activities.'

India has an ancient culture rich in spiritual wealth unmatched by any
other culture in the world. And its value system which is based on,
and aims at, direct realization of the ultimate Reality, holds great
promise for the future welfare of humanity. However, we can't talk in
the same vein about the ethos of the Indian people. For there are
grave defects and drawbacks in the Indian ethos.

The Indian ethos favours the cultivation of certain values such as
renunciation, charity, chastity, filial duties, and spiritual
disciplines. People in this country can be more easily prompted to
pursue these values. But the ethos has not been so favourable to the
pursuit of some other values such as justice, equality, scientific
objectivity, dignity of labour, and collective responsibility. The
inadequacy of the ethos of this land is the main cause of this
nation's loss of political power, loss of economic prosperity, loss of
intellectual vigour and moral stamina, and dismal performance in
international sports and games. Social tyranny, caste war,
exploitation of the poor, bride burning, and corruption at all levels
of administration still persist in modern India mainly because of the
supportive nature of the ethos of the people.

Several factors have contributed to the creation of the Indian ethos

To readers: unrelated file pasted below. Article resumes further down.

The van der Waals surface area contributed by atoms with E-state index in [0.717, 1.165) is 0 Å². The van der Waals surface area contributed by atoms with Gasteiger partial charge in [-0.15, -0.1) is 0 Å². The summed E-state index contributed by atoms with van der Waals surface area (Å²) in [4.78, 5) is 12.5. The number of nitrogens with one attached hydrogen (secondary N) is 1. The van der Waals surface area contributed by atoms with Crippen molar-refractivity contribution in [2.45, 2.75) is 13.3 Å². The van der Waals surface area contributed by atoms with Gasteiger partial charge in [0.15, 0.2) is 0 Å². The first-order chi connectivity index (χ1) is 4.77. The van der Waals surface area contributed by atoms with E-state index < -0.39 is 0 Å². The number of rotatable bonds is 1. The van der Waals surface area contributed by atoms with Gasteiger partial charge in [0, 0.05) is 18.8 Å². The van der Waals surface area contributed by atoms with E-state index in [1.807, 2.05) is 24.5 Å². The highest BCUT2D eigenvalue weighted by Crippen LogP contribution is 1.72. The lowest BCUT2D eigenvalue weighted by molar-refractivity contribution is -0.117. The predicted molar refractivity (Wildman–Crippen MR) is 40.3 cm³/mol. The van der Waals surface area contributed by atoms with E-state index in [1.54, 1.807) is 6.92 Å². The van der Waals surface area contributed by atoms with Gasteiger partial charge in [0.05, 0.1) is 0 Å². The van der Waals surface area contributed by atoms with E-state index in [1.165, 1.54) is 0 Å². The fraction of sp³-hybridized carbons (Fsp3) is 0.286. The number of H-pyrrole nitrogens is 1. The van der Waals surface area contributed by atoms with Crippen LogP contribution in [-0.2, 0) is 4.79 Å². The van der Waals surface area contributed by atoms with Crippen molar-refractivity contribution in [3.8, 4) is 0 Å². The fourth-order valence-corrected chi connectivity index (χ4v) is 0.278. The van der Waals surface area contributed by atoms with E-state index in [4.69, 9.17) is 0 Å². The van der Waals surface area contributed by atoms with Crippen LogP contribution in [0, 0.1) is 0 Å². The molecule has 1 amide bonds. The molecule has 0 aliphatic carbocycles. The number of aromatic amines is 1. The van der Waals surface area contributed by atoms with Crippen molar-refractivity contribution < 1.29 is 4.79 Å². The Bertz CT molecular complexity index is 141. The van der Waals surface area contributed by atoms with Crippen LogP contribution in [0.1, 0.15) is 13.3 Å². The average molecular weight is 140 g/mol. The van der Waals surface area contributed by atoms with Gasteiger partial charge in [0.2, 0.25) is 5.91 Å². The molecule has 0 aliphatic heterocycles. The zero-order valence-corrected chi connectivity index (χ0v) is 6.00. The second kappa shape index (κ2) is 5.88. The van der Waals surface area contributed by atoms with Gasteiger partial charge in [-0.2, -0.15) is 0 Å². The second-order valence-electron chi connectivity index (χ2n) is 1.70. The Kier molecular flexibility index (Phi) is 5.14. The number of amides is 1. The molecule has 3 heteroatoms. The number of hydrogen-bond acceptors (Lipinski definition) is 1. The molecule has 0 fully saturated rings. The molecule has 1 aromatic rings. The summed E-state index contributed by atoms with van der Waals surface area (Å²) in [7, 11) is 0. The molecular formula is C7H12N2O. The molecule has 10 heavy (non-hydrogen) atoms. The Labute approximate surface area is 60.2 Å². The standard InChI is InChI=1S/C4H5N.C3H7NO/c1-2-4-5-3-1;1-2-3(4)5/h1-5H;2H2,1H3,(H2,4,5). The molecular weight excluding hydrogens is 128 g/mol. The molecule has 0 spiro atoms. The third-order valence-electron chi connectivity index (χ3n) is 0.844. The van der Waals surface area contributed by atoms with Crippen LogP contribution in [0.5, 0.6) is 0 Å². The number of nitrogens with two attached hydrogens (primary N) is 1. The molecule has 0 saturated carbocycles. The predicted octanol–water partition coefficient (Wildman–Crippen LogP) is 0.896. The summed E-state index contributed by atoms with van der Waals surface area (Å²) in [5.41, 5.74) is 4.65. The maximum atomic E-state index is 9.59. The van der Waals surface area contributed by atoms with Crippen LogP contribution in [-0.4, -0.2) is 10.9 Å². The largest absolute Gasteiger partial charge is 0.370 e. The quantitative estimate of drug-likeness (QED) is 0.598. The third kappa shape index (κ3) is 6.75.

the most significant of which are: the strange institution of caste
which prevented vertical social mobility, the evils of priestcraft,
the segregation of people caused by racial, linguistic and regional
differences, prolonged submission to alien rulers, and the
popularization of a philosophy of illusion among the masses. Whatever
be the contributory factors, it is necessary to know the limitations
of the ethos which have been the main cause of the nation's failures
in several fields.

If India is to attain economic prosperity, social well-being,
intellectual advancement, national integration, and the rejuvenation
of her ancient spiritual culture and values, drastic changes in the
ethos of the people must be brought about. This was one of the major
tasks Swami Vivekananda took upon himself. Swamiji himself pointed out
that the reformers who had preceded him had made 'the serious mistake
of holding religion accountable for all the horrors of priestcraft and
degeneration' and tried to pull down the indestructible edifice of
religion. The same mistake had been committed by the German
sociologist Max Weber a few years before Swamiji expressed his ideas.
In his book The Religion of India Weber raised the question why India,